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PostPosted: Fri Jun 26, 2015 9:17 am 
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My vote in a redundant No to increase ticket prices for land purchase. I supported the first increased a few years ago for this purpose and land purchase has not yet materialized. We have enough in the bank for this purpose. If more is needed let's run a crowd funding campaign instead. The land we are in right now does not merit the increase, and putting $15 more into the bank for the purpose of finding land when we already are supposed to be using the $15 increase of years ago and that land has not been found yet. That will be a $30 increase on ticket price for the sole purpose of land purchase. It is not fair to keep asking more from the community and participants without first fulfilling commitments. I don't agree and I will not support any increase on ticket price until PDF moves to a different location.

I do not support this proposed increase until PDF is held in a different location, i will not continue putting money in the bank until commitments have been fulfilled. The venue we are in does not merit this increase, and increasing prices for a promise of land is unfair since the first promise is still up in the air.

Let's find the land first, see what is needed, obtain estimates for those improvements, then we can move on to figure out how we'll pay for those improvements. I will not support an increase on ticket prices for something that is immaterial and not tangible at this time.

let's stop asking for more until we have something concrete in our hands. One step at a time: find land first, figure out what is needed next.


Last edited by eucaris on Fri Jun 26, 2015 10:10 am, edited 1 time in total.

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PostPosted: Fri Jun 26, 2015 9:52 am 
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Land prices are going up, up, up. If we want to buy a parcel in western West Virginia, we probably could. But if we want anything within 3 hours of DC or Baltimore, we're going to have to shell out more. And on top of that, we'll have to pay to clear and grade land. That alone can cost $4,000 to $10,000 per acre. We'll have to pay taxes, water bills, power bills and so much more. There's drainage, paving and of course, legal fees.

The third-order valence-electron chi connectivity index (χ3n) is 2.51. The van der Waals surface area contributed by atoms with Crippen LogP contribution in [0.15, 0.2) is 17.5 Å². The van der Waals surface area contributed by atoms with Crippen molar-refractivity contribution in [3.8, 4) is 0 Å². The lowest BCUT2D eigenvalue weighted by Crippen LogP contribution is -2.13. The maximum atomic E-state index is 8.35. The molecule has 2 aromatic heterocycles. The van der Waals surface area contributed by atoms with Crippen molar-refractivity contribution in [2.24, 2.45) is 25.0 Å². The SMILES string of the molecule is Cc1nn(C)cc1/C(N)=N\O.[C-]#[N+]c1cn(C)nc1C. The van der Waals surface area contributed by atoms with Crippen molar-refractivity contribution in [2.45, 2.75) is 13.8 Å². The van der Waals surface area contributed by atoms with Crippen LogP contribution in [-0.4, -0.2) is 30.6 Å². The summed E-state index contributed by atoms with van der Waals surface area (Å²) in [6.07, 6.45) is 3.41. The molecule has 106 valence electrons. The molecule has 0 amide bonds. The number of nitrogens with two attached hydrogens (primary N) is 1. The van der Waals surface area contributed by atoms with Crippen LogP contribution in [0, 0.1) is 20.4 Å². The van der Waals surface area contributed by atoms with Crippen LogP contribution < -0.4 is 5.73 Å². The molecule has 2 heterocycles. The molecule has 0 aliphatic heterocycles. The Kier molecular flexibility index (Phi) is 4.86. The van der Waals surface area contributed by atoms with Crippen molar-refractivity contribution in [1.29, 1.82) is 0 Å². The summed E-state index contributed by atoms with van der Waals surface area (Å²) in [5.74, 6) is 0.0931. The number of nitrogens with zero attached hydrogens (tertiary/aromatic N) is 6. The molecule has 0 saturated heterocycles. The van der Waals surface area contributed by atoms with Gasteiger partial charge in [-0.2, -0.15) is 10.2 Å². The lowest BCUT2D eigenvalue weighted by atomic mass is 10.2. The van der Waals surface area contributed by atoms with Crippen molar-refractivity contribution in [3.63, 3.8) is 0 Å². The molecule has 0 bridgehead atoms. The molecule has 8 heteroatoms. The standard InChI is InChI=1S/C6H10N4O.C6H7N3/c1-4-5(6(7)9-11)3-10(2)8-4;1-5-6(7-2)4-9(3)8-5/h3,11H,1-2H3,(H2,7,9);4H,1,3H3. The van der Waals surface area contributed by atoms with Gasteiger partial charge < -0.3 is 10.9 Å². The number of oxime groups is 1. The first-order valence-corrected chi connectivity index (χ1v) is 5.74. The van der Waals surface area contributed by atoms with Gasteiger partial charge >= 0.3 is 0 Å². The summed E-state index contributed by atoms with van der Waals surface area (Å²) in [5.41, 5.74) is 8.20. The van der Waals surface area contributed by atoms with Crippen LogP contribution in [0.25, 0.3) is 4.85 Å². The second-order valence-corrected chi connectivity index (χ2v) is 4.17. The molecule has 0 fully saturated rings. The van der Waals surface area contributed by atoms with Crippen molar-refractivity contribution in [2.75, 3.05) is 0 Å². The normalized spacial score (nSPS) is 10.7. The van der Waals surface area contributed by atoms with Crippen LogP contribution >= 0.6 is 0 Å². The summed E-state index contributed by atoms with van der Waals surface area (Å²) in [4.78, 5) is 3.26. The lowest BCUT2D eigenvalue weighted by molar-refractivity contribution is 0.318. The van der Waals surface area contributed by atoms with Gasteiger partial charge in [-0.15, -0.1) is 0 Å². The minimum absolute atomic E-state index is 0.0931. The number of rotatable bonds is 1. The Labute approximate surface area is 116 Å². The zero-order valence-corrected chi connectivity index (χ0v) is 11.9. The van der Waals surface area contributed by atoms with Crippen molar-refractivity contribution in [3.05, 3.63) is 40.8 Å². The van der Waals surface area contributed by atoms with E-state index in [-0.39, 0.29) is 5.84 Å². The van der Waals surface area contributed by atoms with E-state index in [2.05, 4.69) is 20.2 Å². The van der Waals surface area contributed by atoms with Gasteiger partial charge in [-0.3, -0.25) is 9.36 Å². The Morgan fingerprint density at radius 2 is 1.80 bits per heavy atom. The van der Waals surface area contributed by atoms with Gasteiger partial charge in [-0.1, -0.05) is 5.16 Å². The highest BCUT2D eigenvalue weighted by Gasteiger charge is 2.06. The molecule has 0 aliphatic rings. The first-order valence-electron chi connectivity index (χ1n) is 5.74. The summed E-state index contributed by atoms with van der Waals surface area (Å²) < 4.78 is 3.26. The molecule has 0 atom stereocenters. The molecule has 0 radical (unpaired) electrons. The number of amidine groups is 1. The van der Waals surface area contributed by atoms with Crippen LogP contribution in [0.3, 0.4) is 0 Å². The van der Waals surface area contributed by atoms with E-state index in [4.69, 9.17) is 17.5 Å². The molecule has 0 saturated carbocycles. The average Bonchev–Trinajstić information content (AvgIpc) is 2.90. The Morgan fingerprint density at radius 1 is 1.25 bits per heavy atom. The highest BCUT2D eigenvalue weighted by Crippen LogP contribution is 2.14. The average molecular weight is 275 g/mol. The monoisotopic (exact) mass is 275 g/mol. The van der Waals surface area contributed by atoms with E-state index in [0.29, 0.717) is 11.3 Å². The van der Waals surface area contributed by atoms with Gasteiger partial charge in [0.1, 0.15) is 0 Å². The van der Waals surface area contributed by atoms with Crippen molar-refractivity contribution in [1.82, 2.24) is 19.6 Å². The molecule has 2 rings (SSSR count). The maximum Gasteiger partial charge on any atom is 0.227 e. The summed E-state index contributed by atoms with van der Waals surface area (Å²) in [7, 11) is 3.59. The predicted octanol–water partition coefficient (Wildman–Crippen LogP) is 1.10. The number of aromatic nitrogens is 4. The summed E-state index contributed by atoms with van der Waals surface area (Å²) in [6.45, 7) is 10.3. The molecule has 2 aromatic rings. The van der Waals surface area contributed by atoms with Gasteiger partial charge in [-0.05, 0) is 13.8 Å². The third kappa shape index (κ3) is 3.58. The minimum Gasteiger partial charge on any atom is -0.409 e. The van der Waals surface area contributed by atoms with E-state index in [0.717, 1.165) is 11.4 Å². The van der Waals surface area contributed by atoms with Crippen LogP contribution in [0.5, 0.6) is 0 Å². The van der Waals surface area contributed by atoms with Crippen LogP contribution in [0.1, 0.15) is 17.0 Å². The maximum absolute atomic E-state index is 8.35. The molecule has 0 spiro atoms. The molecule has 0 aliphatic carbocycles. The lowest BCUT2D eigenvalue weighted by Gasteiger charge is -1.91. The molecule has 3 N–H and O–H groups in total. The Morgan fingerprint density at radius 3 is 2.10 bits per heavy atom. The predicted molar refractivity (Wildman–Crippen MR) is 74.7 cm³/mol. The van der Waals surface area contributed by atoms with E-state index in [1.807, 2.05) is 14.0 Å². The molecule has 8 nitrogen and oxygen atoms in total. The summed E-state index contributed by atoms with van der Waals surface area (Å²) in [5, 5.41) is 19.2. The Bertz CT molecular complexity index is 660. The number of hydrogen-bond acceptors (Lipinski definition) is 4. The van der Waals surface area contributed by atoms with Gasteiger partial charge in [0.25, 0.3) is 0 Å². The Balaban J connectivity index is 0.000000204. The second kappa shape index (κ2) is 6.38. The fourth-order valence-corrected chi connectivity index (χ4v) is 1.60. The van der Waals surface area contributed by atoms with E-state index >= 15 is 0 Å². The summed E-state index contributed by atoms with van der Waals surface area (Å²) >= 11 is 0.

These are all factors we will have to contend with, and it's hard to say what they're going to cost exactly. We have to be braced to deal with them, in addition to a mortgage.


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PostPosted: Fri Jun 26, 2015 11:17 am 
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I cannot vote on this without seeing numbers and projections

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PostPosted: Fri Jun 26, 2015 11:17 am 
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I have always considered the reasonable ticket prices, paired with the provision of hardship tickets, as a really wonderful reflection of the community’s commitment to radical inclusion. Similarly, I am not sure it is particularly helpful to compare prices with wickerman, which is not an official regional burn, and freeform which uses a portion of ticket money to pay the organizers. For me I think the discussion comes down to the fairness of forcing anyone who wants to practice immediacy and participate in the burn now, to increase how much they contribute to the very abstract future of pdf which they may or may not chose or be able to participate in. It might also be worthwhile to consider other options than a blanket increase in ticket prices. A small parking pass fee would raise money, but also give people who are low on funds the option of splitting the cost with others by carpooling.